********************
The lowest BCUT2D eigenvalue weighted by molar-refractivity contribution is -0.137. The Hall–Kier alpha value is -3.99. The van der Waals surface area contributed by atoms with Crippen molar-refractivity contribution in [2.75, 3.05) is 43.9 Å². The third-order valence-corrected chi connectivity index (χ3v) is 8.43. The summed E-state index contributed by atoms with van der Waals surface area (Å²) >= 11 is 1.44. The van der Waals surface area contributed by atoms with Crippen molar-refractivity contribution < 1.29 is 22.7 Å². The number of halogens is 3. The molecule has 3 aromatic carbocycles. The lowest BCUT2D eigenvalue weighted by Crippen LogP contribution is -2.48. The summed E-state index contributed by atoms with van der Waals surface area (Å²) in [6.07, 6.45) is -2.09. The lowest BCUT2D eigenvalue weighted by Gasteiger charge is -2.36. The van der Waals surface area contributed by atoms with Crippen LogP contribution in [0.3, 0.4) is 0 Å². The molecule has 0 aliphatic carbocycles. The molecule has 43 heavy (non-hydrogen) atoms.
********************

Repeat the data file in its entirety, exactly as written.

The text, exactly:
The lowest BCUT2D eigenvalue weighted by molar-refractivity contribution is -0.137. The Hall–Kier alpha value is -3.99. The van der Waals surface area contributed by atoms with Crippen molar-refractivity contribution in [2.75, 3.05) is 43.9 Å². The third-order valence-corrected chi connectivity index (χ3v) is 8.43. The summed E-state index contributed by atoms with van der Waals surface area (Å²) >= 11 is 1.44. The van der Waals surface area contributed by atoms with Crippen molar-refractivity contribution < 1.29 is 22.7 Å². The number of halogens is 3. The molecule has 3 aromatic carbocycles. The lowest BCUT2D eigenvalue weighted by Crippen LogP contribution is -2.48. The summed E-state index contributed by atoms with van der Waals surface area (Å²) in [6.07, 6.45) is -2.09. The lowest BCUT2D eigenvalue weighted by Gasteiger charge is -2.36. The van der Waals surface area contributed by atoms with Crippen LogP contribution in [0.3, 0.4) is 0 Å². The molecule has 0 aliphatic carbocycles. The molecule has 43 heavy (non-hydrogen) atoms.